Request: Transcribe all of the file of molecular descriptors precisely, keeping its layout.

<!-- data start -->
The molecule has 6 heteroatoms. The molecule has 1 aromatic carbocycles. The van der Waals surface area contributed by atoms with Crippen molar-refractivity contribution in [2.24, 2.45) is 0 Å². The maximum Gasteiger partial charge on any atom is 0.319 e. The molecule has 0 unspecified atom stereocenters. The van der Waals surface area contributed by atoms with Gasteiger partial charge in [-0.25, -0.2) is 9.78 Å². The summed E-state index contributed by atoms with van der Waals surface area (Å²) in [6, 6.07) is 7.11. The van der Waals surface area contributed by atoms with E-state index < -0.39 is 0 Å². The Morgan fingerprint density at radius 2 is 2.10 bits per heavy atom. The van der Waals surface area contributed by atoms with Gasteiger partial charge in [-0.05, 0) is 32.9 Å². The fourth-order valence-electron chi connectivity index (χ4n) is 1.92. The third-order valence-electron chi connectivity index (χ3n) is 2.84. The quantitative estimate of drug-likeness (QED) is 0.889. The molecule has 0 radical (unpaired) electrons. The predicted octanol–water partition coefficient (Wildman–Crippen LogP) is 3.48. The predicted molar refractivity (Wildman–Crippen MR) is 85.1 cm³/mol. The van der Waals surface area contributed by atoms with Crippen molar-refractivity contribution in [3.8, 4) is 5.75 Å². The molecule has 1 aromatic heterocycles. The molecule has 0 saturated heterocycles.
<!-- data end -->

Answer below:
The molecule has 6 heteroatoms. The molecule has 1 aromatic carbocycles. The van der Waals surface area contributed by atoms with Crippen molar-refractivity contribution in [2.24, 2.45) is 0 Å². The maximum Gasteiger partial charge on any atom is 0.319 e. The molecule has 0 unspecified atom stereocenters. The van der Waals surface area contributed by atoms with Gasteiger partial charge in [-0.25, -0.2) is 9.78 Å². The summed E-state index contributed by atoms with van der Waals surface area (Å²) in [6, 6.07) is 7.11. The van der Waals surface area contributed by atoms with E-state index < -0.39 is 0 Å². The Morgan fingerprint density at radius 2 is 2.10 bits per heavy atom. The van der Waals surface area contributed by atoms with Gasteiger partial charge in [-0.05, 0) is 32.9 Å². The fourth-order valence-electron chi connectivity index (χ4n) is 1.92. The third-order valence-electron chi connectivity index (χ3n) is 2.84. The quantitative estimate of drug-likeness (QED) is 0.889. The molecule has 0 radical (unpaired) electrons. The predicted octanol–water partition coefficient (Wildman–Crippen LogP) is 3.48. The predicted molar refractivity (Wildman–Crippen MR) is 85.1 cm³/mol. The van der Waals surface area contributed by atoms with Crippen molar-refractivity contribution in [3.8, 4) is 5.75 Å². The molecule has 1 aromatic heterocycles. The molecule has 0 saturated heterocycles.